• If you notice there are no female artists in a gallery, or no female writers mentioned in a library tour, question why. Speak out on social media (particularly useful for getting rapid responses to a complaint!). Even when you’re choosing cultural activities, the creeping male bias can affect what you see and where you spend your money. In 2011 I wrote a piece for Bitch Media highlighting the minority of art galleries that are headed up by women. Many leading galleries have a terrible track record for exhibiting art by females – yet they are quite happy to display nude women depicted by male artists, as pointed out by activists The Guerrilla Girls. When a woman is only acceptable on canvas, not behind it, something ain’t right.
  • When someone refers to an air hostess as a “trolley dolly”, or tells a woman to “get back in the kitchen”, don’t let it slide. Several media outlets have noted that the airline industry is inherently sexist, but a change in passenger attitudes would also help.
Man knitting on Peruvian island with knitted traditional hat and woolen items.
One of the male knitters on Taquile Island, Lake Titicaca.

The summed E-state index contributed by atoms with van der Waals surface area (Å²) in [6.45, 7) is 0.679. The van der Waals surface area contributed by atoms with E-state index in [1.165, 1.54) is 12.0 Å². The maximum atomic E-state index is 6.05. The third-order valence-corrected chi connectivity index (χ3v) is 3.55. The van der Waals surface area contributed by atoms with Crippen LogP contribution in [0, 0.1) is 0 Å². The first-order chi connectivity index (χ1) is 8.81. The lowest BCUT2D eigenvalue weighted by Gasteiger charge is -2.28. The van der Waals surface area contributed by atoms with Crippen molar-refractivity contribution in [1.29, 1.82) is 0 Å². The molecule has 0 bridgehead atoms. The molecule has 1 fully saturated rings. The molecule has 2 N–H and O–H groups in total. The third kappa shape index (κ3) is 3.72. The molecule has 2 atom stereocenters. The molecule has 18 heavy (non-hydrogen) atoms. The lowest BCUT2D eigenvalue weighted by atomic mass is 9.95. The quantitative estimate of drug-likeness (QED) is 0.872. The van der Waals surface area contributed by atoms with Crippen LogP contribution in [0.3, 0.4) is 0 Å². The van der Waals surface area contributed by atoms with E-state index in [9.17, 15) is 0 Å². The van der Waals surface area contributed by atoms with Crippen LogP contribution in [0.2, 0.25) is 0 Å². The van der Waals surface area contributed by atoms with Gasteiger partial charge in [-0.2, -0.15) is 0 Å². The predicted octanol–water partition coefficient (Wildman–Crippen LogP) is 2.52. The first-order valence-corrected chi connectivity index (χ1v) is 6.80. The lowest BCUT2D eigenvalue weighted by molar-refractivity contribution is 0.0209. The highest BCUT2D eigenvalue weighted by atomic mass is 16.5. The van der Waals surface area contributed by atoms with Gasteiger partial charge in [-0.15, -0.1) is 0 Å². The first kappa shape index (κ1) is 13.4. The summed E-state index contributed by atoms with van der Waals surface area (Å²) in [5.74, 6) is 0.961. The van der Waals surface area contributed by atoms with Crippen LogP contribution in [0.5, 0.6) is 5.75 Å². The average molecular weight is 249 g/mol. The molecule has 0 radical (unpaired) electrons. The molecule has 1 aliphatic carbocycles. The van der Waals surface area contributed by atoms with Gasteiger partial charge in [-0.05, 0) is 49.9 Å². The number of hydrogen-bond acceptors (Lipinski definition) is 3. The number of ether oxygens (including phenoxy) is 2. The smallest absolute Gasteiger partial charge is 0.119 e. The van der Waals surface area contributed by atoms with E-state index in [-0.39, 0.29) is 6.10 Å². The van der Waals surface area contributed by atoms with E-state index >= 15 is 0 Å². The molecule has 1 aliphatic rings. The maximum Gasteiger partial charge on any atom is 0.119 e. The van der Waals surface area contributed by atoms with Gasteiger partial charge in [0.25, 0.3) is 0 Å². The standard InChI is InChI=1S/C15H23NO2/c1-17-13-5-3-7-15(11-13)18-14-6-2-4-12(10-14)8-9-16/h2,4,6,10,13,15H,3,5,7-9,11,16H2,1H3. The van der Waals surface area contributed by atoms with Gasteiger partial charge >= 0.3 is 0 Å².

Tracing women’s stories and challenging gender stereotypes

The Women’s Museum (Kvindemuseet) in Aarhus, Denmark, is on my wish list; it’s been around since 1982. Aside from its exhibits, the museum also has an education programme aimed at local schoolchildren, teaching them about gender equality, democracy and sex education. I’m also keen to visit the Elizabeth A. Sackler Centre for Feminist Art, in Brooklyn.

In the low-key but hugely significant Museum of the Resistance in Brussels, I found a powerful tribute to the victims and survivors of Ravensbrück – a Nazi concentration camp solely for women (and occasionally their children). It’s often overlooked in history books, despite the fact that the horrors here were no less traumatic than those of other camps. Many of the fiercest Auschwitz guards effectively cut their teeth here; countless women were forced to work for major German manufacturers, like Siemens, as slave labour. What’s more, Ravensbrück was where some of Britain’s SOE agents lost their lives. I couldn’t believe this place was a side note in history, but I can’t help wondering if it was deemed less important because there were no male prisoners.

In terms of gender role reversal, my experience on Taquile Island, in Peru, was pretty hard to beat: it’s home to a community of male knitters. Watching men pick up the knitting needles was pretty surreal, but it proved that jobs don’t need to be gendered. If you do come across a great case of reversed gender stereotypes, make sure you celebrate it.

Will you be a feminist traveller from now on, and not just for International Women’s Day? I hope we can count on your support.